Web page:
I made flashcards with cardstock paper although you could use flash cards you already have in the classroom. I made them self checking by putting each answer on the back of each flashcard.
I wrote answers on pieces of paper and wadded them up like snowballs. The snowballs go in a pile behind a line. Have another student time the player and record their time so they can try to beat their own time the second time they play. (I encourage my students to beat their own time and not worry about other student's time.) The player picks up one snowball, unfolds it and matches it to the two factors that equal the product inside the snowball. They keep coming back for one snowball at a time and continue matching until all the snowballs have disappeared. Have them check and record their time and then check their answers with the products on the back of the flashcards. Now it is player two's turn. Play again and try to beat their previous record.
#3 Tech Time - Usually during Tech Time, my students work on a program my school has purchased called IXL. It allows to students to practice and master ALL of the 3rd grade math skills. For every ten skills they master, I award a brag tag. This helps keep my kids motivated. HOWEVER, today I totally splurged and let them work on winter themed math games on Cool Math. (See link below.)
My students also love a lot of the themed winter fact practice games on Multiplication.com. (link below)
#4 Independent Work - I love using math sorts for independent work. On this particular day, my students were reviewing missing factors since we were in a division chapter. Students sorted the snowballs (factors) onto the snowman with a missing factor body part. I also had prepared a multiplication and division fact family center, multiplication riddle sort, and multiplication more or less sort. There were several options for them to choose from and I allowed them to start with any one of them and then trade. (link below)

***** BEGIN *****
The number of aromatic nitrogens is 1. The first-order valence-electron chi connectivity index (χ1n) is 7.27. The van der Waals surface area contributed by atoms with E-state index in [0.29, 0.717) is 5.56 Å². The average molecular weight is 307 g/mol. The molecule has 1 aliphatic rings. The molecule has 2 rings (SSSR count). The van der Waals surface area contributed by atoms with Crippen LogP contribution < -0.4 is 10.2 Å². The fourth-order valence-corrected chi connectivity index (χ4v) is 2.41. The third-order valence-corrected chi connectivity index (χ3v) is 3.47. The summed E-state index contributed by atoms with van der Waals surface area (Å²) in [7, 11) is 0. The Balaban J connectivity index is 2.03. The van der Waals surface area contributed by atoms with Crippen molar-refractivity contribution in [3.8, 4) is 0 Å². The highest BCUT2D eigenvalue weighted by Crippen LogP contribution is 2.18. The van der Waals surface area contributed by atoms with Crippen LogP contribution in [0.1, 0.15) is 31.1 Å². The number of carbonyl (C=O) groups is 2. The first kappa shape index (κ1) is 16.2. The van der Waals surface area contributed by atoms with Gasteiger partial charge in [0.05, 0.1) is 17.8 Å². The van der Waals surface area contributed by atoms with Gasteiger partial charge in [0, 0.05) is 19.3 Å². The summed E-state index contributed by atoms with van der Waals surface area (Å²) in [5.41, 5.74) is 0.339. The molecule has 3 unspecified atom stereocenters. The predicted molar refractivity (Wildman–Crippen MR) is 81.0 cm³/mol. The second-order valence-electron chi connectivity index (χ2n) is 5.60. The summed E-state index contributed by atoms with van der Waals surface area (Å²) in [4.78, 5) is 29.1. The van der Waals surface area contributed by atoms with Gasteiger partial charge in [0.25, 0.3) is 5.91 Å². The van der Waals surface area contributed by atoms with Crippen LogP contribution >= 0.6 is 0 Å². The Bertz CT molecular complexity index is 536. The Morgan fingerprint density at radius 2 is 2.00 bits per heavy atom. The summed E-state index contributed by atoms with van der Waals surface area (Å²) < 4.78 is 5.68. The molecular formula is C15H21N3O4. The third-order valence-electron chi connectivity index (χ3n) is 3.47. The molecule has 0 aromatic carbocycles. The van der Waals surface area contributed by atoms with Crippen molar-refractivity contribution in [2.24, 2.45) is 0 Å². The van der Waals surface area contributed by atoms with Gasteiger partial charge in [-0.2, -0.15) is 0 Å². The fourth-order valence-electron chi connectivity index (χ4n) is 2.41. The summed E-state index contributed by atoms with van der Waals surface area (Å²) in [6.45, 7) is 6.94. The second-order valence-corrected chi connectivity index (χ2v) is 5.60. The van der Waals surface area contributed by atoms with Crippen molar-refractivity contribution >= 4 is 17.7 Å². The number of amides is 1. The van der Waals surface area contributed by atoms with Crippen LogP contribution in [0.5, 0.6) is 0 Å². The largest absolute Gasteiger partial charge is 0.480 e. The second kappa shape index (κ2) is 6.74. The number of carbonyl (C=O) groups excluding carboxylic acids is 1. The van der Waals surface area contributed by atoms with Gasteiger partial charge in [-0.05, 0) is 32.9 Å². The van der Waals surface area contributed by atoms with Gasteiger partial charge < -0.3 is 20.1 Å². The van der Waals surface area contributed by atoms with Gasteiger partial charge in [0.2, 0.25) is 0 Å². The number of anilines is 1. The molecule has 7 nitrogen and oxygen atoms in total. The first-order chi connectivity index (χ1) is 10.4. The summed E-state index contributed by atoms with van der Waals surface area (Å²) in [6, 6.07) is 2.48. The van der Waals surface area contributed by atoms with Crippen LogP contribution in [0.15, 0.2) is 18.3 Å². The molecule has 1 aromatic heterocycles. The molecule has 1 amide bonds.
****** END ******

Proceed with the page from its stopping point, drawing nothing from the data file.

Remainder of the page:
#5 Work with the Teacher - Of course any activity would work at this rotation, but on this particular day, I worked with my students on subtracting across zeros because I had noticed that this particular skill had went POOF! (You can relate, right?) We called it working on "Sub Zero" and I worked with the kids on the boxing in method. You can see the steps to practice below.
Where did I find the resources for my snow day math stations?
Snowmen at Night and Snowmen at Work by Caralyn Buehner make great snow day books with tons of activities. If you don't have copies of the books, below are videos of the two books being read aloud. Some of the activities can include: compare and contrast (of the two snowmen's adventures), finding rhyming words, and making predictions.
We did a quick research of current temperatures across the United States. I gave each student 2-3 states to look up on the internet. They found out the capital of that state and the current temperature. I gave them a mini post it note and they recorded the temperature and stuck it to the state. We talked about the temperature that it needs to be to get snow and how many states could be getting snow that day. Nothing huge, but it is a great way for the students to learn how to research on the internet and they may learn a new state or capital. Not everything has to be a huge deal!
My friend Cassandra held a Snowman Day in her classroom. Check out the ideas she had here.